Kedia N, Ng K, Apperson-Hansen C, et al. Usefulness

of atrioventricular delay optimization using Doppler

assessment of mitral inflow in patients undergoing

cardiac resynchronization therapy. Am J Cardiol 2006;


Porciani MC, Dondina C, Macioce R, et al.

Echocardiographic examination of atrioventricular and

interventricular delay optimization in cardiac resynchronization therapy. Am J Cardiol 2005;95:1108–10.

Ronaszeki A. Hemodynamic consequences of the

timing of atrial contraction during complete AV block.

Acta Biomed Lovaniensia 1989;15.

Faddis MN, Waggoner AD, Sawhney N. AV delay optimization by aortic VTI is superior to the pulsed

Doppler mitral inflow method for cardiac resynchronization therapy. Pacing Clin Electrophysiol 2003;


Ritter P, Padeletti L, Gillio-Meina L, et al. Determination

of the optimal atrioventricular delay in DDD pacing:

comparison between echo and peak endocardial acceleration measurements. Europace 1999; 1:126–30.

Sawhney NS, Waggoner AD, Garhwal S, et al.

Randomized prospective trial of AV delay programming for cardiac resynchronization therapy. Heart

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15. O’Donnell D, Nadurata V, Hamer A, Kertes S,

Mohammed W. Long term variations in optimal programming of CRT devices. Pacing Clin Electrophysiol

2005;(Suppl 1):S27–30.

16. Mortensen PT, Sogaard P, Mansour H, et al. Sequential

biventricular pacing: evaluation of safety and efficacy.

Pacing Clin Electrophysiol 2004;27:339–45.

17. Bordachar P, Lafitte S, Reuter S, et al. Echocardiographic

parameters of ventricular dyssynchrony validation

in patients with heart failure using sequential biventricular pacing. J Am Coll Cardiol 2004;44:2154–65.

18. Van Gelder BM, Bracke FA, Meijer A, Lakerveld LJ,

Pijls NH. Effect of optimizing the VV interval on left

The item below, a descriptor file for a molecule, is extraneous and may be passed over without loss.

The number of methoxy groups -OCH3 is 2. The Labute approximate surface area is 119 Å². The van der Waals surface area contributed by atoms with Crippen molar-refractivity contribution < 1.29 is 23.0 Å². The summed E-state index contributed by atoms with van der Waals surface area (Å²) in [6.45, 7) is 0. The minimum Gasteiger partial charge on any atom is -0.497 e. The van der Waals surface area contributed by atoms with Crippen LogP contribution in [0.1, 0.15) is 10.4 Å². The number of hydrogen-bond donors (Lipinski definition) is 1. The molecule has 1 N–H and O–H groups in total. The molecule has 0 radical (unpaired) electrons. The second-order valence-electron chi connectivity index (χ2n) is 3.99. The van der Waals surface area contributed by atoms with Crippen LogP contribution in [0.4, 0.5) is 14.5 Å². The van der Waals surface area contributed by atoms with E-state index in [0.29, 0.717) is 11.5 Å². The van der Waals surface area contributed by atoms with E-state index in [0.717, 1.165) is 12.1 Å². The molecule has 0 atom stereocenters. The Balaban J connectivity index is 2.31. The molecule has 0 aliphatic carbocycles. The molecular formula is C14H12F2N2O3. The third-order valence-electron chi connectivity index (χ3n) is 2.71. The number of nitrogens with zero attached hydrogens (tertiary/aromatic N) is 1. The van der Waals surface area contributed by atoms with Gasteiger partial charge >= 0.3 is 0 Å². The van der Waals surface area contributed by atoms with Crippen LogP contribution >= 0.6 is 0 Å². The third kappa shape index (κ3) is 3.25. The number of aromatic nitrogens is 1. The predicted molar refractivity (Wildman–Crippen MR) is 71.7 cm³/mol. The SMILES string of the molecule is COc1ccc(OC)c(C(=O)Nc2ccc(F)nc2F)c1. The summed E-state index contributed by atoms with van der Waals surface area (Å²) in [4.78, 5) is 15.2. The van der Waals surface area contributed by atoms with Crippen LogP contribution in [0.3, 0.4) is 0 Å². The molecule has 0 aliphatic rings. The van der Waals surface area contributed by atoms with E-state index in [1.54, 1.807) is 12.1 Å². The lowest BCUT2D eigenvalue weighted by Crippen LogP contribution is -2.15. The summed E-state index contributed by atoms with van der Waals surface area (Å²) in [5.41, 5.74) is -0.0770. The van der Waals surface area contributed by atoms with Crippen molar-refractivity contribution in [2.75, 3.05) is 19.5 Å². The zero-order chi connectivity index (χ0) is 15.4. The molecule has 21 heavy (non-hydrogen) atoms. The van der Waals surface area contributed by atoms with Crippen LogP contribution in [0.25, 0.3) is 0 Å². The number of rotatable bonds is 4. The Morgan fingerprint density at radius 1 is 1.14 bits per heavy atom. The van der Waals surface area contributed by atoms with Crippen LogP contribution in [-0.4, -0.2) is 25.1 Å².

ventricular contractility in cardiac resynchronization

therapy. Am J Cardiol 2004;93:1500–3.

19. Greenberg J, Delurgio DBM, Mera F. Left ventricular

lead location in biventricular pacing with variable

RV–LV timing does not affect optimal stroke volume.

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Electrophysiology (NASPE), 2002:151.

20. Sogaard P, Egeblad H, Pedersen AK, et al. Sequential

versus simultaneous biventricular resynchronization





for severe heart failure: evaluation by tissue Doppler

imaging. Circulation 2002;106:2078–84.

Willkoff BL, Cook JR, Epstein AE, et al. Dual-chamber

pacing or ventricular back-up pacing in patients with

an implantable defibrillator; the Dual chamber And

VVI Implantable Defibrillator (DAVID) trial. JAMA


Gorcsan J, Kanzaki H, Bazaz R, Dohi K, Schwartzman

D. Usefulness of echocardiographic tissue synchronization imaging to predict acute response to cardiac

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improved synchronicity by simultaneously delaying

regional contraction after biventricular pacing therapy

in heart failure. Circulation 2002;105:438–45.

Yu CM, Lin H, Fung WH, et al. Comparison of acute

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Use of devices with both cardiac

resynchronization and

cardioverter–defibrillator capabilities

Arthur M Feldman, Reginald T Ho, and Behzad Pavri

Introduction • Clinical studies • Cost of CRT-D devices • Caveats regarding CRT-D therapy

• Summary


As detailed in other chapters of this textbook, two

unique and distinct devices have been evaluated

for the treatment of patients with congestive heart